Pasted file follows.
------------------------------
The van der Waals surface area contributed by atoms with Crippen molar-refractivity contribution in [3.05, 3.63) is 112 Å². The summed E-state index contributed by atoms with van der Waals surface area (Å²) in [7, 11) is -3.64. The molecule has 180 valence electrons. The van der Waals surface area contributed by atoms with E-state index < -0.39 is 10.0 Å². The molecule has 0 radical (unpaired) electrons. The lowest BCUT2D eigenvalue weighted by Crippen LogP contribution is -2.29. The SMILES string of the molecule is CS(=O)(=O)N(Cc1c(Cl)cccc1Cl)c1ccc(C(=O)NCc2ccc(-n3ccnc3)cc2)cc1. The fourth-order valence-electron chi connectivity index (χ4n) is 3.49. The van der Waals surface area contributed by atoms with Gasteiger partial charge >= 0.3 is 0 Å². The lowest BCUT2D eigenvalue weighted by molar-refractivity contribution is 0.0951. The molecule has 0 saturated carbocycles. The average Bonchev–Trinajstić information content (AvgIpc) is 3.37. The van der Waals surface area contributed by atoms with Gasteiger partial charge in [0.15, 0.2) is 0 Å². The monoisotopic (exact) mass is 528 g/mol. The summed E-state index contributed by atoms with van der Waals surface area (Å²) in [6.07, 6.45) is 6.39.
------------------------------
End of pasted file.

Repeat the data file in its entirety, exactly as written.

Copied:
The van der Waals surface area contributed by atoms with Crippen molar-refractivity contribution in [3.05, 3.63) is 112 Å². The summed E-state index contributed by atoms with van der Waals surface area (Å²) in [7, 11) is -3.64. The molecule has 180 valence electrons. The van der Waals surface area contributed by atoms with E-state index < -0.39 is 10.0 Å². The molecule has 0 radical (unpaired) electrons. The lowest BCUT2D eigenvalue weighted by Crippen LogP contribution is -2.29. The SMILES string of the molecule is CS(=O)(=O)N(Cc1c(Cl)cccc1Cl)c1ccc(C(=O)NCc2ccc(-n3ccnc3)cc2)cc1. The fourth-order valence-electron chi connectivity index (χ4n) is 3.49. The van der Waals surface area contributed by atoms with Gasteiger partial charge >= 0.3 is 0 Å². The lowest BCUT2D eigenvalue weighted by molar-refractivity contribution is 0.0951. The molecule has 0 saturated carbocycles. The average Bonchev–Trinajstić information content (AvgIpc) is 3.37. The van der Waals surface area contributed by atoms with Gasteiger partial charge in [0.15, 0.2) is 0 Å². The monoisotopic (exact) mass is 528 g/mol. The summed E-state index contributed by atoms with van der Waals surface area (Å²) in [6.07, 6.45) is 6.39.